In late 2013, Airbnb decided to relaunch their “underutilized and underperforming” [53] referral program. Gustaf Alströmer, Growth Product Manager at Airbnb, describes the referral system as something they weren’t proud of. After 3 months and 30,000 lines of code, Airbnb’s referrals program relaunched in January of 2014. As you would now expect, they immediately A/B tested all kinds of variables to learn as much as possible. It turned out that invites with a photo of the sender helped to reinforce that feeling. Another A/B test involved the promotional emails sent by Airbnb to potential referrers. When testing self-interested versus altruistic language, they found that altruistic emails resulted in more invitations sent globally. [53]

Image via Nerds.Airbnb

A/B testing was used to compare self-interested versus altruistic language in the Airbnb referral program. Image via Nerds.Airbnb

Airbnb’s new referrals program resulted in hundreds of thousands of nights booked by referred users in 2014,[52] and referrals increased booking as much as 25% in some markets. [53] Airbnb found that referred users tend to be better than the average user—in other words, they’re not merely in it for a free night. They tend to remain engaged with Airbnb and book future trips, and they are much more likely to send referrals themselves.

Dodging Controversy

Airbnb has not been without it’s stumbles and controversies. From nearly the beginning, the company has battled both renter and guest abuse, theft, and a raft of legislative issues from government and special interest groups. Airbnb has survived many of these issues primarily through its mostly proactive approach to resolving them. Airbnb has scaled their customer support staff, create a dedicated Trust & Safety department, a Host Education Center with safety tips for hosts, design enhanced userprofile verification, facilitate richer communication between guests and hosts pre-booking, and offer insurance options to hosts—a $1,000,000 Host Guarantee. Thanks to these measures the safety and liability concerns of 2011 are less of an issue for Airbnb, although the stories of wild Airbnb guests continue to be hits in the press.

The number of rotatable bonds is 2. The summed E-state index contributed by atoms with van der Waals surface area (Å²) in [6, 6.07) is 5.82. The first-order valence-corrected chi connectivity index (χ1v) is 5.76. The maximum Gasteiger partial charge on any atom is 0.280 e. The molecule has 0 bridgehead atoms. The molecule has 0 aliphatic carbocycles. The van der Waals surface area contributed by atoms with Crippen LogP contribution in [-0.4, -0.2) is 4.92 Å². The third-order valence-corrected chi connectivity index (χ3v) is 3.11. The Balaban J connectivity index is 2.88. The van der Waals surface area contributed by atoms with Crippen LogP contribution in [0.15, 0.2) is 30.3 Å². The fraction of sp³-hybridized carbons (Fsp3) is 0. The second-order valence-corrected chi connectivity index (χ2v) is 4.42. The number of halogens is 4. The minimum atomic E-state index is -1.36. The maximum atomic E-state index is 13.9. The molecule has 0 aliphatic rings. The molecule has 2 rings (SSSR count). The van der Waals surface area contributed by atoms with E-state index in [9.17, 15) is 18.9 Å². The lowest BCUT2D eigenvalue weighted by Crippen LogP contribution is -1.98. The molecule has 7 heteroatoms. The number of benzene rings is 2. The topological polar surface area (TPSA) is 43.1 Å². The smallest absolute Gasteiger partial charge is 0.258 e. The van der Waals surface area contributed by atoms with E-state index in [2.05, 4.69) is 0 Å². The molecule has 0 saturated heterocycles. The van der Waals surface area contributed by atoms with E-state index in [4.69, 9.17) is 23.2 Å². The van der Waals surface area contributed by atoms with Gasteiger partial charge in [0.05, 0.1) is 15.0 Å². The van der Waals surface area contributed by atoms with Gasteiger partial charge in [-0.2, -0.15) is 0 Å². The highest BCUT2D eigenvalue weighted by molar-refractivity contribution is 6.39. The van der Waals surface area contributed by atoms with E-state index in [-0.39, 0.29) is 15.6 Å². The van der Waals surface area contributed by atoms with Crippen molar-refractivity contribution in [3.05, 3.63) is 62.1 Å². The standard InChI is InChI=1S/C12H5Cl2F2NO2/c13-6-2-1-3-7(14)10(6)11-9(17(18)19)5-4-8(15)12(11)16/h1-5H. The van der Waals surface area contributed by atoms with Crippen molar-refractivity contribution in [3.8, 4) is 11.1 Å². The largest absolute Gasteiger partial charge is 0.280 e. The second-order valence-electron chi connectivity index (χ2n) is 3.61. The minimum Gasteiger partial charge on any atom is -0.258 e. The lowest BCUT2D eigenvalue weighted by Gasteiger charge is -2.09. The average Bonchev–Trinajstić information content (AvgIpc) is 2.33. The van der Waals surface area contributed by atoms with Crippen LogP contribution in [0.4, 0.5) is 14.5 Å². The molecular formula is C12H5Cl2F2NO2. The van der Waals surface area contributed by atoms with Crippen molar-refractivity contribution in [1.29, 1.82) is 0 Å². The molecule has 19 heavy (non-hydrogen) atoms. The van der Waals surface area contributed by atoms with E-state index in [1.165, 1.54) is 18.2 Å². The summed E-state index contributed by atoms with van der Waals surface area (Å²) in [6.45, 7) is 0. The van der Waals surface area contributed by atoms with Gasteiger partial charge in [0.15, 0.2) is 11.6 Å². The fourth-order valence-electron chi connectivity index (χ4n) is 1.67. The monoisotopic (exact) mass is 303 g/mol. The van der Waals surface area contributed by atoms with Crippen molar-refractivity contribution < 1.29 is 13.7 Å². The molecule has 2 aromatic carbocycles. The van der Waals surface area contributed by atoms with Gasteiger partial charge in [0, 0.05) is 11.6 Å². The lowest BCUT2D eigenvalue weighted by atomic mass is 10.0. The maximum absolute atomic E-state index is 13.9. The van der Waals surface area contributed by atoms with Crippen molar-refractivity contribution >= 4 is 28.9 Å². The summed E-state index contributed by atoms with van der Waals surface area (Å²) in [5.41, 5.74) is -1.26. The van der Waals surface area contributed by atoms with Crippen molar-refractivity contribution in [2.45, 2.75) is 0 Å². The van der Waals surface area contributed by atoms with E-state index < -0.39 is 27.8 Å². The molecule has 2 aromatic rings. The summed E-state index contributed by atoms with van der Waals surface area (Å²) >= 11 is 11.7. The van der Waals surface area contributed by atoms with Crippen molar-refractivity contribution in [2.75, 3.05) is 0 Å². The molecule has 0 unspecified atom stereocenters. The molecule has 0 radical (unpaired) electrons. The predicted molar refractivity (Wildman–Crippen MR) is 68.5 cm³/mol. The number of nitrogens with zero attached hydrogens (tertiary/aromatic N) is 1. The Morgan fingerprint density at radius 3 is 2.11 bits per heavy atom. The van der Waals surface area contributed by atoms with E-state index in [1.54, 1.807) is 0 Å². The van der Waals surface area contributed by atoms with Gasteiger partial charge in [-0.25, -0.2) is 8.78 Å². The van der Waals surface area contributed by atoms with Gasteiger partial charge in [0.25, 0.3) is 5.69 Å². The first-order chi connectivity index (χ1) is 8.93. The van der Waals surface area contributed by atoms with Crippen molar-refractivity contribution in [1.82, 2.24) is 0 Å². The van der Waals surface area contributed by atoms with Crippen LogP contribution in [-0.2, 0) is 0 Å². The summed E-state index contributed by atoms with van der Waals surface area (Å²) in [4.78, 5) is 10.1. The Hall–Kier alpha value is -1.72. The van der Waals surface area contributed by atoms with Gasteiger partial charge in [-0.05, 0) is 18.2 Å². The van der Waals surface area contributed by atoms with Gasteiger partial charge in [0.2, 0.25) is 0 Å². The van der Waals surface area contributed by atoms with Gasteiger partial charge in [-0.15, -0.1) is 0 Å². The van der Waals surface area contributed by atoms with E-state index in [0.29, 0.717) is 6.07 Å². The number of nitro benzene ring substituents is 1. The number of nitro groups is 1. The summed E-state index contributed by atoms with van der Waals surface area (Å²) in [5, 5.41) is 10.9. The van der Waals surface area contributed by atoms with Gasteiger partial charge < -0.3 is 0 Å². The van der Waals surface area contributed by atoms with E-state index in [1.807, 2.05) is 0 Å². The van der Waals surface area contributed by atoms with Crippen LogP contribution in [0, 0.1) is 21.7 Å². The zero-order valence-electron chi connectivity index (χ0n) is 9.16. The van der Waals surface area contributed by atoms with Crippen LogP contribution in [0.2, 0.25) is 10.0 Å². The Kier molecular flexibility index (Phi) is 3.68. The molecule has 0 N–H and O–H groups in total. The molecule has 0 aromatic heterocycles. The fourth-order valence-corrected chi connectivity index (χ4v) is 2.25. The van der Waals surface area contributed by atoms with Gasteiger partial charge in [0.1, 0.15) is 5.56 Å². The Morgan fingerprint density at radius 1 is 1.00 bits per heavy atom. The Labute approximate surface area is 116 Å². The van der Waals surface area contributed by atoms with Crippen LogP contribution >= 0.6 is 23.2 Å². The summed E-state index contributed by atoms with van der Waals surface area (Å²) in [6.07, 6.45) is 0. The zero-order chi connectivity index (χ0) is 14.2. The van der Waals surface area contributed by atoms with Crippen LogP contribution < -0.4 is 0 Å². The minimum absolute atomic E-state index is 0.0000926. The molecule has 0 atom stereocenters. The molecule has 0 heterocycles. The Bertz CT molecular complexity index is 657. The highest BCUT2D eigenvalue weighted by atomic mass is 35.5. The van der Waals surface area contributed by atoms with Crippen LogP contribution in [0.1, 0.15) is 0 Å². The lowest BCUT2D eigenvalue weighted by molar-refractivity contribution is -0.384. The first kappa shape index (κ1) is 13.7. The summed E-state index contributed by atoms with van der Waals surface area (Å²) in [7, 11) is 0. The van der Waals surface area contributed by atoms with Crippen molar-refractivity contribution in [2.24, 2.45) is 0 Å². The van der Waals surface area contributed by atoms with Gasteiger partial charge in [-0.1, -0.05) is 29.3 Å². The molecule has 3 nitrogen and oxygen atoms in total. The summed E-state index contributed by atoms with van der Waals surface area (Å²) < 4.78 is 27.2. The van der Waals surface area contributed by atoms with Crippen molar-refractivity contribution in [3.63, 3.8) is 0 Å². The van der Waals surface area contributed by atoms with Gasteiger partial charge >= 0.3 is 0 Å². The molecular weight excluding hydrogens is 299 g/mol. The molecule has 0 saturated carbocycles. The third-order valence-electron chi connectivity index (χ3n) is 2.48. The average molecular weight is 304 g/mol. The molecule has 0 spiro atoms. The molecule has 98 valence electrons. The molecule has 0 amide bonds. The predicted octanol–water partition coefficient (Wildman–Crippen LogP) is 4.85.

Only July 16, 2014, Airbnb officially relaunched their site and mobile apps with an entirely new look and feel which Chesky claims he was able to distill it all into a single concept—belonging. He explains, “Airbnb is about belonging anywhere. The brand shouldn’t say we’re about community, or our international [reach], or renting homes—it’s about belonging.” [47]

The company's logo, nicknamed Belo, stands for the universal symbol of belonging. Image via Fast Company.

The company’s logo, nicknamed Belo, stands for the universal symbol of belonging. Image via Fast Company.

But the Bélo, the company’s nickname for its logo, hasn’t been received with excitement and positivity all around. Some have noted that it seems to be a ripoff, [48] while others—in particular, a Tumblr that was started the same day as the redesign—have made more crass comparisons to genitalia. [49]

The company’s biggest concern isn’t their logo, however, it’s dealing with blowback from the hotel industry, along with city and state officials—both of whom aren’t quite sure what to do when it comes to taxing and regulating Airbnb transactions. The hotel industry in New York City has been particularly outspoken about their disdain and concern over Airbnb. The company’s home base of San Francisco is also in the midst of redefining and regulating the laws governing short-term rentals. This back and forth between the hotel industry, state and local government, and landlords—all of whom want their share of the action—will be Airbnb’s biggest struggle as it seeks to deliver on its brand promise and continue to grow.

As Chesky explained to Fast Company in early 2014, “Our business isn’t [renting] the house—our business is the entire trip.” [23] As Paul Graham explains, “If you ask Brian now what drives Airbnb’s growth, it’s not that people want to get a cheaper space. Airbnb could’ve spread out horizontally into the sharing of power tools and cars and stuff like that. But Brian has decided the growth is in hospitality.” [24] This focus lead to the hiring of Chip Conley, who joined the company out of semi-retirement after 24 years as CEO of Joie de Vivre. Conley, now Head of Global Hospitality at Airbnb, has become one of Chesky’s most trusted advisers.